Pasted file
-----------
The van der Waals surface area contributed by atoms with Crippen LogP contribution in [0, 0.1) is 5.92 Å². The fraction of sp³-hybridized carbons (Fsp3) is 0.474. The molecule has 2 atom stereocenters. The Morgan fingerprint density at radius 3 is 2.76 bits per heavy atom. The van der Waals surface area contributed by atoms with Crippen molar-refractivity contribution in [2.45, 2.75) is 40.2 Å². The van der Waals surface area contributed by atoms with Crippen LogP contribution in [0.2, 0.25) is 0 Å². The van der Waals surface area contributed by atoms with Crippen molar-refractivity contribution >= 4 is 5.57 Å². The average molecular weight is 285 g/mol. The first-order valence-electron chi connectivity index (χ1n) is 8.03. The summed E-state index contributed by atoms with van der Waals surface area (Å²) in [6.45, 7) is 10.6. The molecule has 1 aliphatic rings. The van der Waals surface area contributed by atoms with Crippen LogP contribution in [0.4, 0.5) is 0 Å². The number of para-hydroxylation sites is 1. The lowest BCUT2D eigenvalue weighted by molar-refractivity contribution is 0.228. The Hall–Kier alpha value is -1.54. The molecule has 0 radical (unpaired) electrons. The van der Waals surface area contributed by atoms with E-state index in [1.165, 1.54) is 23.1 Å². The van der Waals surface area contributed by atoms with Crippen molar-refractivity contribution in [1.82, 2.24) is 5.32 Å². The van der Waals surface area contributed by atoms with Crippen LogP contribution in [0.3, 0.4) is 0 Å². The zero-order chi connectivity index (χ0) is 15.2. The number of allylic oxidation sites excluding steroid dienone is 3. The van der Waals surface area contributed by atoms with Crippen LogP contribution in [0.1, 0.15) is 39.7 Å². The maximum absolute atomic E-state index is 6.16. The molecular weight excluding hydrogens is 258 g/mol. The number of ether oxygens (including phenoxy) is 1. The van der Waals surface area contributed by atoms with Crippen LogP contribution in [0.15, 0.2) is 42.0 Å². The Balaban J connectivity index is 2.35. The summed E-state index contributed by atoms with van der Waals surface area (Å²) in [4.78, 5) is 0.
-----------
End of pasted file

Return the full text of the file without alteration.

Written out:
The van der Waals surface area contributed by atoms with Crippen LogP contribution in [0, 0.1) is 5.92 Å². The fraction of sp³-hybridized carbons (Fsp3) is 0.474. The molecule has 2 atom stereocenters. The Morgan fingerprint density at radius 3 is 2.76 bits per heavy atom. The van der Waals surface area contributed by atoms with Crippen molar-refractivity contribution in [2.45, 2.75) is 40.2 Å². The van der Waals surface area contributed by atoms with Crippen LogP contribution in [0.2, 0.25) is 0 Å². The van der Waals surface area contributed by atoms with Crippen molar-refractivity contribution >= 4 is 5.57 Å². The average molecular weight is 285 g/mol. The first-order valence-electron chi connectivity index (χ1n) is 8.03. The summed E-state index contributed by atoms with van der Waals surface area (Å²) in [6.45, 7) is 10.6. The molecule has 1 aliphatic rings. The van der Waals surface area contributed by atoms with Crippen LogP contribution in [0.4, 0.5) is 0 Å². The number of para-hydroxylation sites is 1. The lowest BCUT2D eigenvalue weighted by molar-refractivity contribution is 0.228. The Hall–Kier alpha value is -1.54. The molecule has 0 radical (unpaired) electrons. The van der Waals surface area contributed by atoms with E-state index in [1.165, 1.54) is 23.1 Å². The van der Waals surface area contributed by atoms with Crippen molar-refractivity contribution in [1.82, 2.24) is 5.32 Å². The van der Waals surface area contributed by atoms with Crippen LogP contribution in [0.3, 0.4) is 0 Å². The zero-order chi connectivity index (χ0) is 15.2. The number of allylic oxidation sites excluding steroid dienone is 3. The van der Waals surface area contributed by atoms with Crippen LogP contribution in [0.1, 0.15) is 39.7 Å². The maximum absolute atomic E-state index is 6.16. The molecular weight excluding hydrogens is 258 g/mol. The number of ether oxygens (including phenoxy) is 1. The van der Waals surface area contributed by atoms with Crippen LogP contribution in [0.15, 0.2) is 42.0 Å². The Balaban J connectivity index is 2.35. The summed E-state index contributed by atoms with van der Waals surface area (Å²) in [4.78, 5) is 0.